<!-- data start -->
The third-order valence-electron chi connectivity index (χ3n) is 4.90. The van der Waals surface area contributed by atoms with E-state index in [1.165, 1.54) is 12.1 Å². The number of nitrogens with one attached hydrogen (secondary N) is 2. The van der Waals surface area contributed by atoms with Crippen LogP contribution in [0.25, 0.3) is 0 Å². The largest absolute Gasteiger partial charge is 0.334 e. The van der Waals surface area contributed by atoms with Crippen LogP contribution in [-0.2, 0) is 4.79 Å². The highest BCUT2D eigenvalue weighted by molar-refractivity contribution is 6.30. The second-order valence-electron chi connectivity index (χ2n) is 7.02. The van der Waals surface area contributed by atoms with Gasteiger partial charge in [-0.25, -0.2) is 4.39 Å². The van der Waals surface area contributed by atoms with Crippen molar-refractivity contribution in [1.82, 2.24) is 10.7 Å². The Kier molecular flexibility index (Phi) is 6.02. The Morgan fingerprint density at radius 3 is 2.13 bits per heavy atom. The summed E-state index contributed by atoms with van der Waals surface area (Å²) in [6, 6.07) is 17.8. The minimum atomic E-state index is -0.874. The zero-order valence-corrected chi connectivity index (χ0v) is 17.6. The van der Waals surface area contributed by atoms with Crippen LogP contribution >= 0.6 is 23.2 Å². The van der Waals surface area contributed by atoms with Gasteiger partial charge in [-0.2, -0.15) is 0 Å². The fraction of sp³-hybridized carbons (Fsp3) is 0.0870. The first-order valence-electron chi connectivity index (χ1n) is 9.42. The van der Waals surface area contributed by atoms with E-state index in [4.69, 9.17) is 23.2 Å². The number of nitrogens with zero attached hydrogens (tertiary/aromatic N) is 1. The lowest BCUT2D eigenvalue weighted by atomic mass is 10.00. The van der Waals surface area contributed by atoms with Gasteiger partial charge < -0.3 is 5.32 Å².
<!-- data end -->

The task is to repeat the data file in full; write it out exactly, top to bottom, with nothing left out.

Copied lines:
The third-order valence-electron chi connectivity index (χ3n) is 4.90. The van der Waals surface area contributed by atoms with E-state index in [1.165, 1.54) is 12.1 Å². The number of nitrogens with one attached hydrogen (secondary N) is 2. The van der Waals surface area contributed by atoms with Crippen LogP contribution in [0.25, 0.3) is 0 Å². The largest absolute Gasteiger partial charge is 0.334 e. The van der Waals surface area contributed by atoms with Crippen LogP contribution in [-0.2, 0) is 4.79 Å². The highest BCUT2D eigenvalue weighted by molar-refractivity contribution is 6.30. The second-order valence-electron chi connectivity index (χ2n) is 7.02. The van der Waals surface area contributed by atoms with Gasteiger partial charge in [-0.25, -0.2) is 4.39 Å². The van der Waals surface area contributed by atoms with Crippen molar-refractivity contribution in [1.82, 2.24) is 10.7 Å². The Kier molecular flexibility index (Phi) is 6.02. The Morgan fingerprint density at radius 3 is 2.13 bits per heavy atom. The summed E-state index contributed by atoms with van der Waals surface area (Å²) in [6, 6.07) is 17.8. The minimum atomic E-state index is -0.874. The zero-order valence-corrected chi connectivity index (χ0v) is 17.6. The van der Waals surface area contributed by atoms with Crippen LogP contribution >= 0.6 is 23.2 Å². The van der Waals surface area contributed by atoms with Gasteiger partial charge in [-0.2, -0.15) is 0 Å². The fraction of sp³-hybridized carbons (Fsp3) is 0.0870. The first-order valence-electron chi connectivity index (χ1n) is 9.42. The van der Waals surface area contributed by atoms with E-state index in [4.69, 9.17) is 23.2 Å². The number of nitrogens with zero attached hydrogens (tertiary/aromatic N) is 1. The lowest BCUT2D eigenvalue weighted by atomic mass is 10.00. The van der Waals surface area contributed by atoms with Gasteiger partial charge < -0.3 is 5.32 Å².